A length of the Great Western Reave, a prehistoric settlement, three cairns and two field systems on Walkhampton Common


Heritage Category:
Scheduled Monument
List Entry Number:
Date first listed:


Ordnance survey map of A length of the Great Western Reave, a prehistoric settlement, three cairns and two field systems on Walkhampton Common
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The building or site itself may lie within the boundary of more than one authority.

West Devon (District Authority)
National Park:
National Grid Reference:
SX 55677 70739, SX 56380 72238

Reasons for Designation

Dartmoor is the largest expanse of open moorland in southern Britain and, because of exceptional conditions of preservation, it is also one of the most complete examples of an upland relict landscape in the whole country. The great wealth and diversity of archaeological remains provide direct evidence for human exploitation of the Moor from the early prehistoric period onwards. The well-preserved and often visible relationship between settlement sites, major land boundaries, trackways, ceremonial and funerary monuments as well as later industrial remains, gives significant insights into successive changes in the pattern of land use through time. Elaborate complexes of fields and field boundaries are some of the major features of the Dartmoor landscape. The reaves are part of an extensive system of prehistoric land division introduced during the Bronze Age (c.2000-700 BC). They consist of simple linear stone banks used to mark out discrete territories, some of which are tens of kilometres in extent. The systems are defined by parallel, contour and watershed reaves, dividing the lower land from the grazing zones of the higher moor and defining the watersheds of adjacent river systems. Occupation sites and funerary or ceremonial monuments are often incorporated in, or associated with, reave complexes. Their longevity and their relationship with other monument types provide important information on the diversity of social organisation, land divisions and farming practices amongst prehistoric communities. They show considerable longevity as a monument type, sometimes surviving as fossilised examples in medieval field plans. They are an important element in the existing landscape and, as such, a substantial proportion of surviving examples are considered worthy of protection.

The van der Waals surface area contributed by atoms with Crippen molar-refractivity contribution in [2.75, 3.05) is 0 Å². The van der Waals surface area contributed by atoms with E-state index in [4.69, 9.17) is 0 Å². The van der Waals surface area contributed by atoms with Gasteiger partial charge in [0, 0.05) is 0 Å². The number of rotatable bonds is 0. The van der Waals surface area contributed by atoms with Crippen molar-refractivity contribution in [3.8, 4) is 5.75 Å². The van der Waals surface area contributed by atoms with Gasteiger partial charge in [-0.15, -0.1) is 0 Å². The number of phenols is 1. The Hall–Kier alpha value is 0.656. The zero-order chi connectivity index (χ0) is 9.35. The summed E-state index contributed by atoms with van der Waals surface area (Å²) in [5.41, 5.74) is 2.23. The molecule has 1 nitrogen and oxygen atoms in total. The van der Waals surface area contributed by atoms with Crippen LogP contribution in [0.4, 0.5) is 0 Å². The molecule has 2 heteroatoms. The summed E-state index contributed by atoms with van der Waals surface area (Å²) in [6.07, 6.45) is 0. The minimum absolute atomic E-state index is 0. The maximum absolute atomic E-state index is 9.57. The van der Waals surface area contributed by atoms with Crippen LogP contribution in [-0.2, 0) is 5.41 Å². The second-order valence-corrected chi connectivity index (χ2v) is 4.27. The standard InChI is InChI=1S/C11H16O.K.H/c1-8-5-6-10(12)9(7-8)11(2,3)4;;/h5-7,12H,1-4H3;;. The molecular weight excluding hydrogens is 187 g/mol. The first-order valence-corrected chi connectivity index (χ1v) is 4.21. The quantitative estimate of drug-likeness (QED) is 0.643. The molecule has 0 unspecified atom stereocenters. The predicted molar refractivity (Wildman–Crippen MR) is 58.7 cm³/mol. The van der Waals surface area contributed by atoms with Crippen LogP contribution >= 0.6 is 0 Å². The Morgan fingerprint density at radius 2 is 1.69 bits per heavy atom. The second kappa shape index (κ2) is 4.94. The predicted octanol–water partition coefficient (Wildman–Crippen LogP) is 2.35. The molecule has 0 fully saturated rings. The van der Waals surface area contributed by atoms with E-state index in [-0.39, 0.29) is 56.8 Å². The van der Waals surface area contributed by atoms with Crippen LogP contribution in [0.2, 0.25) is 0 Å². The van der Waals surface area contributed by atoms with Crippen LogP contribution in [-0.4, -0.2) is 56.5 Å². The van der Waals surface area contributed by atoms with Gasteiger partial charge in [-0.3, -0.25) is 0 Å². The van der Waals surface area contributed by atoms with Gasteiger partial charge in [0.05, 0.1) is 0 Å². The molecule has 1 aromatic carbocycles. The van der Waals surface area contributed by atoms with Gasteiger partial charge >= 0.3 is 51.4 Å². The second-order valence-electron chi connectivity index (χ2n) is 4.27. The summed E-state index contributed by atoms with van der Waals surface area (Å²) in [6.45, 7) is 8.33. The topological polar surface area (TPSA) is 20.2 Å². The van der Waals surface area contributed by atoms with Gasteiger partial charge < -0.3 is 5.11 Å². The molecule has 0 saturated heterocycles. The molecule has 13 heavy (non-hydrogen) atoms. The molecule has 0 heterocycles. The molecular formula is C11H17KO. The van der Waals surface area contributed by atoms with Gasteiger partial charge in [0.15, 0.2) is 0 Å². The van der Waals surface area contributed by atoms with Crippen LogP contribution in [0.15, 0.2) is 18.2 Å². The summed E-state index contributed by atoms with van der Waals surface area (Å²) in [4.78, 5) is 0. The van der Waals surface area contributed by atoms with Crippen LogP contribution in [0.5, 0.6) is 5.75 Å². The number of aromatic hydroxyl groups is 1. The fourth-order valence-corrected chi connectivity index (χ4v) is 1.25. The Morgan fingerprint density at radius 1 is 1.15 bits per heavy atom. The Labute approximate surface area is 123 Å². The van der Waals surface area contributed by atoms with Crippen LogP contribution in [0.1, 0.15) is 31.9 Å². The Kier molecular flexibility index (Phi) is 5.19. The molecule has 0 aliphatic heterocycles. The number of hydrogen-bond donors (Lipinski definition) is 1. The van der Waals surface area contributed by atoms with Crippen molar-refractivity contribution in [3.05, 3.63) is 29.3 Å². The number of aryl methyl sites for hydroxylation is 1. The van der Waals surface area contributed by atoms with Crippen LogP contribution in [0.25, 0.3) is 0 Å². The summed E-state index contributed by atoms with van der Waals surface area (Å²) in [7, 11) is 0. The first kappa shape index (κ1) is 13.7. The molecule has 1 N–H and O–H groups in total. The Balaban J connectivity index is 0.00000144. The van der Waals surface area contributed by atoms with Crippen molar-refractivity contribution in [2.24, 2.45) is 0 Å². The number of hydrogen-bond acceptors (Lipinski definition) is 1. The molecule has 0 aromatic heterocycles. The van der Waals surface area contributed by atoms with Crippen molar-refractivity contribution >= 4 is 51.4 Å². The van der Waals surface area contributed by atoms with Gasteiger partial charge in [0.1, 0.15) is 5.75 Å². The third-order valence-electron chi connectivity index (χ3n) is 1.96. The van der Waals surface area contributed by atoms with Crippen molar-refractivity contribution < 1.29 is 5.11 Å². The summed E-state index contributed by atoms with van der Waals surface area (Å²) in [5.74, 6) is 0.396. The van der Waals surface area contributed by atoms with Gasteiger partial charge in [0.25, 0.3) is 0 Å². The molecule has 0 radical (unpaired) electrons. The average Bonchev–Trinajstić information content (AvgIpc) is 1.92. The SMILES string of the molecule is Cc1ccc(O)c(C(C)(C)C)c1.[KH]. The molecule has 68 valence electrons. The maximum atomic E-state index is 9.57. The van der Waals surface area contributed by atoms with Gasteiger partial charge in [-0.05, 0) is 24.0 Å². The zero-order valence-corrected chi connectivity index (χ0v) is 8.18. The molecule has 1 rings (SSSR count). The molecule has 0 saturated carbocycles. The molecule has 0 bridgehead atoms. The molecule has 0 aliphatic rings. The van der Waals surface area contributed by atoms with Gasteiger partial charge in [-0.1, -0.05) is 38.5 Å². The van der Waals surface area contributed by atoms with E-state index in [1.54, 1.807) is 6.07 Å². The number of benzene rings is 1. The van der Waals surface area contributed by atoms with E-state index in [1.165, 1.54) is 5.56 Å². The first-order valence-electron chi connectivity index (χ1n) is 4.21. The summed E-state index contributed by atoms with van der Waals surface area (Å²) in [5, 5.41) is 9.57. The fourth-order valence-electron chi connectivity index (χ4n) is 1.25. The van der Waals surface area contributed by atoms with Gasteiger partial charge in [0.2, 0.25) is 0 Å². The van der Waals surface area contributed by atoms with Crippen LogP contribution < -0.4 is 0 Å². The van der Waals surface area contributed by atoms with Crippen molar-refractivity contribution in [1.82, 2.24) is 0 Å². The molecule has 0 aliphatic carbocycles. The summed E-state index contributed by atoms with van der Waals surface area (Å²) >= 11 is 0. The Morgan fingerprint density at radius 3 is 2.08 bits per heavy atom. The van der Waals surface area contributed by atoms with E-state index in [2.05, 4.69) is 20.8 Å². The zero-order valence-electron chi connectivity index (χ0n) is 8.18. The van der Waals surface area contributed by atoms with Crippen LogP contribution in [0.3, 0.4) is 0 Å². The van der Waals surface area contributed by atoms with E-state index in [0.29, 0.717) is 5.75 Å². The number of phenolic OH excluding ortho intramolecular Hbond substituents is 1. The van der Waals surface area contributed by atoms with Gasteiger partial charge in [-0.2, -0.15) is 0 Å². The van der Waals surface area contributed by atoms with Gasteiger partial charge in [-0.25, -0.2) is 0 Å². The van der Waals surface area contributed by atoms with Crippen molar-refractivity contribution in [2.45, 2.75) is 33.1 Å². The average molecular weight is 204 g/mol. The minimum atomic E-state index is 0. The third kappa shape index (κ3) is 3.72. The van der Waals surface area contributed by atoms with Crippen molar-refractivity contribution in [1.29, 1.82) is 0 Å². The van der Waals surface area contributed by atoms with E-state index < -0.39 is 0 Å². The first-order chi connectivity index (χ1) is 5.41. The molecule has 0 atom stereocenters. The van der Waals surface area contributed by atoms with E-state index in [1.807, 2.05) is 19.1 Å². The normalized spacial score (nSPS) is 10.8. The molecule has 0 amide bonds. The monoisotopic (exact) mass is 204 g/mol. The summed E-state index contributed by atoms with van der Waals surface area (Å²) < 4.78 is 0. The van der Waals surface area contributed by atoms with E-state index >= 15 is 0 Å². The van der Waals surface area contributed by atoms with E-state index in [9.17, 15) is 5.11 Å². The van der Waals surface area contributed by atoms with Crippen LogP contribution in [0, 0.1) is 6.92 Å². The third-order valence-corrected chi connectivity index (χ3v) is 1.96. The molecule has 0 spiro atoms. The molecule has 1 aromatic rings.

The length of the Great Western Reave, the prehistoric settlement, three cairns and two field systems on Walkhampton Common survive well and together contain information relating to the construction, use and development of the longest known territorial reave on Dartmoor. The adjacent field systems are probably earlier than the reave and therefore contain evidence relating to the exploitation of this area in the time before the more substantial Bronze Age territories were established.